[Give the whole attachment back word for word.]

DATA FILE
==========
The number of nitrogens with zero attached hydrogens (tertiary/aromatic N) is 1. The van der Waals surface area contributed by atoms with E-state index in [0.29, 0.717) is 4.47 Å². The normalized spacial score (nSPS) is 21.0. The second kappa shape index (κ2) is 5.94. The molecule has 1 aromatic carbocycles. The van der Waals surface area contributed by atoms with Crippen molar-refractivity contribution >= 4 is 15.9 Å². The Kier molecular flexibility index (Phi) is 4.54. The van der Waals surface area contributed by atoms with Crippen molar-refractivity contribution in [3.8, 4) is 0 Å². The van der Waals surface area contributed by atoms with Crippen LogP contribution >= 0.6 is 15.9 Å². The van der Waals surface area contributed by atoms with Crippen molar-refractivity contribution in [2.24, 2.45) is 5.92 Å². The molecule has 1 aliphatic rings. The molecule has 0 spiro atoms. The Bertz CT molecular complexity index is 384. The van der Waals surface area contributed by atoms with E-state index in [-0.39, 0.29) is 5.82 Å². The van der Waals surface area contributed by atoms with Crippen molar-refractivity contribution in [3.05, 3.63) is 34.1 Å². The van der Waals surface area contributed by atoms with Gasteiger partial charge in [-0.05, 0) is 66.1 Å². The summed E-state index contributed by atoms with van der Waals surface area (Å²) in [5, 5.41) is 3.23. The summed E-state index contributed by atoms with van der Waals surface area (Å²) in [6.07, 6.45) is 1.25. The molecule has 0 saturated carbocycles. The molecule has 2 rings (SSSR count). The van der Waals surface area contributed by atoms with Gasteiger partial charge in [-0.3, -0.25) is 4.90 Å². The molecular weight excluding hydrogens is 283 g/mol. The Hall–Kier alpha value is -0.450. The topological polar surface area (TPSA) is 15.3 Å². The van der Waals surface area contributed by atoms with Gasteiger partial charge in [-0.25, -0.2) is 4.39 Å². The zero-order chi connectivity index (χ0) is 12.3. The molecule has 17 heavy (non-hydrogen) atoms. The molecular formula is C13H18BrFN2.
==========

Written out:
The number of nitrogens with zero attached hydrogens (tertiary/aromatic N) is 1. The van der Waals surface area contributed by atoms with E-state index in [0.29, 0.717) is 4.47 Å². The normalized spacial score (nSPS) is 21.0. The second kappa shape index (κ2) is 5.94. The molecule has 1 aromatic carbocycles. The van der Waals surface area contributed by atoms with Crippen molar-refractivity contribution >= 4 is 15.9 Å². The Kier molecular flexibility index (Phi) is 4.54. The van der Waals surface area contributed by atoms with Crippen molar-refractivity contribution in [3.8, 4) is 0 Å². The van der Waals surface area contributed by atoms with Crippen LogP contribution >= 0.6 is 15.9 Å². The van der Waals surface area contributed by atoms with Crippen molar-refractivity contribution in [2.24, 2.45) is 5.92 Å². The molecule has 1 aliphatic rings. The molecule has 0 spiro atoms. The Bertz CT molecular complexity index is 384. The van der Waals surface area contributed by atoms with E-state index in [-0.39, 0.29) is 5.82 Å². The van der Waals surface area contributed by atoms with Crippen molar-refractivity contribution in [3.05, 3.63) is 34.1 Å². The van der Waals surface area contributed by atoms with Gasteiger partial charge in [-0.05, 0) is 66.1 Å². The summed E-state index contributed by atoms with van der Waals surface area (Å²) in [5, 5.41) is 3.23. The summed E-state index contributed by atoms with van der Waals surface area (Å²) in [6.07, 6.45) is 1.25. The molecule has 0 saturated carbocycles. The molecule has 2 rings (SSSR count). The van der Waals surface area contributed by atoms with Gasteiger partial charge in [-0.3, -0.25) is 4.90 Å². The molecular weight excluding hydrogens is 283 g/mol. The Hall–Kier alpha value is -0.450. The topological polar surface area (TPSA) is 15.3 Å². The van der Waals surface area contributed by atoms with Gasteiger partial charge in [-0.25, -0.2) is 4.39 Å². The zero-order chi connectivity index (χ0) is 12.3. The molecule has 17 heavy (non-hydrogen) atoms. The molecular formula is C13H18BrFN2.